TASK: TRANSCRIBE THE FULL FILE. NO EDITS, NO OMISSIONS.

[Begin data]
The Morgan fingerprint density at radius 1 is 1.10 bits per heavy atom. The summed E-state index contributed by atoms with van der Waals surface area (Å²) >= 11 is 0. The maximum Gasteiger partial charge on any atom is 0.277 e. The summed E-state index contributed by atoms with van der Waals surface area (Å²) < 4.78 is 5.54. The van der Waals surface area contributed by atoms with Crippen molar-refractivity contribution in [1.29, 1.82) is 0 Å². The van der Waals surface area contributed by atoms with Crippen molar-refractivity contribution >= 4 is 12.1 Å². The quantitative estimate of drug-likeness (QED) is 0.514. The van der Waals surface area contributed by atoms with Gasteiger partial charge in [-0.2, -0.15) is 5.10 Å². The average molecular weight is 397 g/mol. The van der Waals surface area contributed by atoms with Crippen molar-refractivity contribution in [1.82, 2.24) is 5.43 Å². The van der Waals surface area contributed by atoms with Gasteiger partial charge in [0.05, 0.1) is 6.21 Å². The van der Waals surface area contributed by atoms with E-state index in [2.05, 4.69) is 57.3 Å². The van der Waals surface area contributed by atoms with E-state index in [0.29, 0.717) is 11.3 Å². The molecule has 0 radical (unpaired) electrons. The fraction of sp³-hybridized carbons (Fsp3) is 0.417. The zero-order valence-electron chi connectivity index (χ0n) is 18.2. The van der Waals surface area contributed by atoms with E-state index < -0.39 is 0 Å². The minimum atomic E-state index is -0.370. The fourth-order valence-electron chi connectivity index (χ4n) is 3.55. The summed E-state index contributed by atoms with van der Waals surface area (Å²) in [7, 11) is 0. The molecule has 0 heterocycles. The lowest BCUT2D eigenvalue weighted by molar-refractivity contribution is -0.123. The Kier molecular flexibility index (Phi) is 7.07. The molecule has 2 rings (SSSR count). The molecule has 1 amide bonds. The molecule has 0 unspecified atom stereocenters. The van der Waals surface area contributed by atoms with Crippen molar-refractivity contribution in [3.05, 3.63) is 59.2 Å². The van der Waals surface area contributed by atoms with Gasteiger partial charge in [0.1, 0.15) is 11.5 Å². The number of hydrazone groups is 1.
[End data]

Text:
The Morgan fingerprint density at radius 1 is 1.10 bits per heavy atom. The summed E-state index contributed by atoms with van der Waals surface area (Å²) >= 11 is 0. The maximum Gasteiger partial charge on any atom is 0.277 e. The summed E-state index contributed by atoms with van der Waals surface area (Å²) < 4.78 is 5.54. The van der Waals surface area contributed by atoms with Crippen molar-refractivity contribution in [1.29, 1.82) is 0 Å². The van der Waals surface area contributed by atoms with Crippen molar-refractivity contribution >= 4 is 12.1 Å². The quantitative estimate of drug-likeness (QED) is 0.514. The van der Waals surface area contributed by atoms with Gasteiger partial charge in [-0.2, -0.15) is 5.10 Å². The average molecular weight is 397 g/mol. The van der Waals surface area contributed by atoms with Crippen molar-refractivity contribution in [1.82, 2.24) is 5.43 Å². The van der Waals surface area contributed by atoms with Gasteiger partial charge in [0.05, 0.1) is 6.21 Å². The van der Waals surface area contributed by atoms with E-state index in [2.05, 4.69) is 57.3 Å². The van der Waals surface area contributed by atoms with E-state index in [0.29, 0.717) is 11.3 Å². The molecule has 0 radical (unpaired) electrons. The fraction of sp³-hybridized carbons (Fsp3) is 0.417. The zero-order valence-electron chi connectivity index (χ0n) is 18.2. The van der Waals surface area contributed by atoms with E-state index < -0.39 is 0 Å². The minimum atomic E-state index is -0.370. The fourth-order valence-electron chi connectivity index (χ4n) is 3.55. The summed E-state index contributed by atoms with van der Waals surface area (Å²) in [7, 11) is 0. The molecule has 0 heterocycles. The lowest BCUT2D eigenvalue weighted by molar-refractivity contribution is -0.123. The Kier molecular flexibility index (Phi) is 7.07. The molecule has 2 rings (SSSR count). The molecule has 1 amide bonds. The molecule has 0 unspecified atom stereocenters. The van der Waals surface area contributed by atoms with Crippen molar-refractivity contribution in [3.05, 3.63) is 59.2 Å². The van der Waals surface area contributed by atoms with Gasteiger partial charge in [0.1, 0.15) is 11.5 Å². The number of hydrazone groups is 1.